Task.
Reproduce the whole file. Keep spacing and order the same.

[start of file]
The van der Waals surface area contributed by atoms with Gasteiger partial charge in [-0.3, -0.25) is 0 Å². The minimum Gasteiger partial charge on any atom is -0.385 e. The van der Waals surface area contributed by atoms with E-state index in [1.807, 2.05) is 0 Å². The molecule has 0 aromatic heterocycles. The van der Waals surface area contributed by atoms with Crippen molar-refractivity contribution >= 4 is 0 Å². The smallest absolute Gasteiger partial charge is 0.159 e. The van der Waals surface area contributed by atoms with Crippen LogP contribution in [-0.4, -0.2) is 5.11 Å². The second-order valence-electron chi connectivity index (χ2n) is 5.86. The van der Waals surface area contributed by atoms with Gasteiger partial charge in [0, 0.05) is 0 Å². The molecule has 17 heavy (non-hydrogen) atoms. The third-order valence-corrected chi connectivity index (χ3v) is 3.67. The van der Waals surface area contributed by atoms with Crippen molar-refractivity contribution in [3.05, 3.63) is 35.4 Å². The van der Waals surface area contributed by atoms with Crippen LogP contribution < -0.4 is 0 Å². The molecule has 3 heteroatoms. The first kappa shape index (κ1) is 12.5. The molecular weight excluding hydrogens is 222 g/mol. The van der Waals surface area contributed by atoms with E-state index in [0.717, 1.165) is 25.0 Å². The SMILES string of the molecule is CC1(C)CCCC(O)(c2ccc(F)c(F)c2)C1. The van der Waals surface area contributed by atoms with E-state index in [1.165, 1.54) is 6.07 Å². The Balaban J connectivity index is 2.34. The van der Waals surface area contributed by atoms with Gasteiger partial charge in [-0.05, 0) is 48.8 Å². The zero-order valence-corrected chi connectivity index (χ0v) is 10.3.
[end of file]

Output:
The van der Waals surface area contributed by atoms with Gasteiger partial charge in [-0.3, -0.25) is 0 Å². The minimum Gasteiger partial charge on any atom is -0.385 e. The van der Waals surface area contributed by atoms with E-state index in [1.807, 2.05) is 0 Å². The molecule has 0 aromatic heterocycles. The van der Waals surface area contributed by atoms with Crippen molar-refractivity contribution >= 4 is 0 Å². The smallest absolute Gasteiger partial charge is 0.159 e. The van der Waals surface area contributed by atoms with Crippen LogP contribution in [-0.4, -0.2) is 5.11 Å². The second-order valence-electron chi connectivity index (χ2n) is 5.86. The van der Waals surface area contributed by atoms with Gasteiger partial charge in [0, 0.05) is 0 Å². The molecule has 17 heavy (non-hydrogen) atoms. The third-order valence-corrected chi connectivity index (χ3v) is 3.67. The van der Waals surface area contributed by atoms with Crippen molar-refractivity contribution in [3.05, 3.63) is 35.4 Å². The van der Waals surface area contributed by atoms with Crippen LogP contribution < -0.4 is 0 Å². The molecule has 3 heteroatoms. The first kappa shape index (κ1) is 12.5. The molecular weight excluding hydrogens is 222 g/mol. The van der Waals surface area contributed by atoms with E-state index in [0.717, 1.165) is 25.0 Å². The SMILES string of the molecule is CC1(C)CCCC(O)(c2ccc(F)c(F)c2)C1. The van der Waals surface area contributed by atoms with E-state index in [1.165, 1.54) is 6.07 Å². The Balaban J connectivity index is 2.34. The van der Waals surface area contributed by atoms with Gasteiger partial charge in [-0.05, 0) is 48.8 Å². The zero-order valence-corrected chi connectivity index (χ0v) is 10.3.